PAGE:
Yesterday was spent having a much needed rest and adjusting to the fact that I was now heading out on my own. During the past two weeks I had got used to working within a team and as a team we over came many challenges and shared a great experience. Yesterday I had to wave goodbye and quickly realized that that part of the expedition was now over. I was more then a little sad to say goodbye.
This morning I awoke feeling fresh and determined to start my next part of the expedition. I started the day with my introduction and orientation of the Akshayuk Pass and Auyuittug National Park, ironically called the land that never melts.
I always enjoy this introduction as it helps highlight any issues I should know before entering the Park. It was also good to meet face to face with the parks personnel I have come to know via email.
It was also the induction for my team mate, flat Stanly from St Mawgan-in-Pydar Primary School near Newquay. Stanley is part of my school outreach project and is traveling with me to introduce himself to schools here on Baffin.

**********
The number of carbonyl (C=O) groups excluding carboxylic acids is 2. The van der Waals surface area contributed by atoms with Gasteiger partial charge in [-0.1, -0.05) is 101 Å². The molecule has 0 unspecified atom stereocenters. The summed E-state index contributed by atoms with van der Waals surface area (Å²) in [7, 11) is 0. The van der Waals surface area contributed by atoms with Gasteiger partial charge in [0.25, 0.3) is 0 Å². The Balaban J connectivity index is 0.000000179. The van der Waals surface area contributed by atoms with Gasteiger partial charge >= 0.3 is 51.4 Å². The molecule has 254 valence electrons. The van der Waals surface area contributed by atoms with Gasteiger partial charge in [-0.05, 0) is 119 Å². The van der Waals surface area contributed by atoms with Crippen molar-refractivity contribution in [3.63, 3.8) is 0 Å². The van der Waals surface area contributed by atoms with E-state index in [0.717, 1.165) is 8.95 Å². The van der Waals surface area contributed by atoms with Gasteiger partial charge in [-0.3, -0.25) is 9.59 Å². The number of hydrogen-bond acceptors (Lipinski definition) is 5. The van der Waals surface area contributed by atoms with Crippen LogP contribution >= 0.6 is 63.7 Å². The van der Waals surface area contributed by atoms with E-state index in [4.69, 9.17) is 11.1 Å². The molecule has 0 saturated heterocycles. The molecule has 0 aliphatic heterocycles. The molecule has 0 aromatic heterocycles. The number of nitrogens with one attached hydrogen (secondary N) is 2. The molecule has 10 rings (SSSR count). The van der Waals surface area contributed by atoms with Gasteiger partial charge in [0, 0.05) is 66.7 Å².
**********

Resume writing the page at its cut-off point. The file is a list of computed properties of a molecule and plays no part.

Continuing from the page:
I quickly learnt that there is a number of new developments. First, that the park has under gone dramatic changes since my last trip due to the server flooding last year. Second, there seems to be a lot of surface water or thin ice which will need to be safely crossed.
Lastly and the most scary fact, is that polar bear sightings are very high at the moment. One has been recently seen in the pass and seems to have damaged one of the emergency shelters. A shelter which is a pretty sturdy cabin, what could it do to my tent? The park rangers are not sure if the bear has moved on or not.
Another fact I was told which really surprised me is that winds in the park can reach 175kmph! Last year I was stuck in my tent for 3 days due to high winds. Just 80kmph winds would add a massive wind chill factor to already cold temperatures.
This is a lot to think about and to plan for over the next week. I am now up at Qikiqtarjuag and looking forward to starting my film project tomorrow.